Explosive cyclogenesis (also known as climate bomb, meteorological bomb, explosive development or bombogenesis) refers strictly to an area of low extratropical cyclonic pressure that deepens rapidly. To enter this category, the central pressure of a depression at 60 ° latitude is required to decrease by 24 mb (hPa) or more in 24 hours.
This is a predominantly maritime, winter event, but it also occurs in continental environments. This process is the extratropical equivalent of rapid tropical deepening.
In the 1940s and 1950s, meteorologists from the Bergen School of Meteorology began to informally call some storms that grew on the “bombs” of the sea because they developed with great ferocity that was rarely seen on earth.
In the 1970s the terms “explosive cyclogenesis” and even “weather bombs” were being used by Professor MIT Fred Sanders (based on the work of the 1950s by Tor Bergeron), who brought the term to common use in a 1980 article in the monthly climate Review. In 1980, Sanders and his colleague John Gyakum defined a “bomb” as an extratropical cyclone that deepens at least (24 sin φ / sin 60˚) mb in 24 hours, where φ represents the latitude in degrees. This is based on the definition, standardized by Bergeron, for the explosive development of a cyclone at 60˚N as depth by 24mb in 24 hours. Sanders and Gyakum observed that an equivalent intensification depends on latitude: at the poles this would be a drop in pressure of 28 mb / 24 hours, while at 25 degrees of latitude it would be only 12 mb / 24 hours. All these rates qualify for what Sanders and Gyakum called “1 bergeron”.
Baroclinic instability has been cited as one of the main mechanisms for the development of cyclones that deepen more explosively. However, the relative roles of baroclinic and diabatic processes in the explosive deepening of extratropical cyclones have been subject to debate (citing case studies) for a long time. Other factors include the relative position of a 500 hPa channel and thickness patterns, deep tropospheric frontogenetic processes that occur both upstream and downstream of the low surface, the influence of air-sea interaction and the release of latent heat.
Regions and movement
The four most active regions where extratropical explosive cyclogenesis occurs in the world are the Pacific Northwest, the North Atlantic, the southwestern Pacific and the South Atlantic.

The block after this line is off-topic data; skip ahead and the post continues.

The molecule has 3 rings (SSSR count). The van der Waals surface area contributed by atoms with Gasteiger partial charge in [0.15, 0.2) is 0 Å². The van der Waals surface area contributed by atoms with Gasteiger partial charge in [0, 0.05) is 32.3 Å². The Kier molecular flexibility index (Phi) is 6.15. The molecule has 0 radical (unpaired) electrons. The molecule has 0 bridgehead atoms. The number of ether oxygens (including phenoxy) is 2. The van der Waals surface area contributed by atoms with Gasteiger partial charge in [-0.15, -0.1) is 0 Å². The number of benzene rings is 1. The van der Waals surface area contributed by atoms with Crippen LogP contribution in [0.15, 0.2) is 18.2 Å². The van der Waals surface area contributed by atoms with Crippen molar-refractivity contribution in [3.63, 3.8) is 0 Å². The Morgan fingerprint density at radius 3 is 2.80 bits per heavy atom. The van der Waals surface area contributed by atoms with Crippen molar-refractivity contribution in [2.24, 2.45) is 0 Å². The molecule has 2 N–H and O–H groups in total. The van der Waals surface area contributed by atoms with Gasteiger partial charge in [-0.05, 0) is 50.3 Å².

In the northern hemisphere, the maximum frequency of explosive deepening cyclones is within or north of the Atlantic Gulf Stream and the Kuroshio Current in the western Pacific, and in the southern hemisphere, the Australian East Coast is below the East Australian current. importance of air-sea interaction to initiate and rapidly develop extratropical cyclones.
Cyclones of explosive deepening south of 50˚S often show an equatorial movement, in contrast to the poleward movement of most pumps in the northern hemisphere. During the year, 45 cyclones on average in the Northern Hemisphere and 26 in the Southern Hemisphere develop explosively, mainly in the winter of the respective hemispheres. Less seasonality has been noted in the occurrences of bomb cyclogenesis in the Southern Hemisphere.
Other uses of “weather bomb”
The term “weather bomb” is popularly used in New Zealand to describe dramatic and / or destructive weather phenomena. Very rarely are these cases of explosive cyclogenesis, since rapid deepening of low pressure areas is rare in New Zealand. This use of “bomb” can lead to confusion with the more strictly defined meteorological term.
The term is often misused in North America, confused with heavy snowfall and Norwegian mountains (which sometimes suffer from the rapid drop in pressure required to meet the strict meteorological definition). In Japan, the term cyclone pump (圧 弾 低 気 圧, bakudan teikiatsu) is used both academically and commonly to refer to an extratropical cyclone that meets the weather conditions of the “pump”.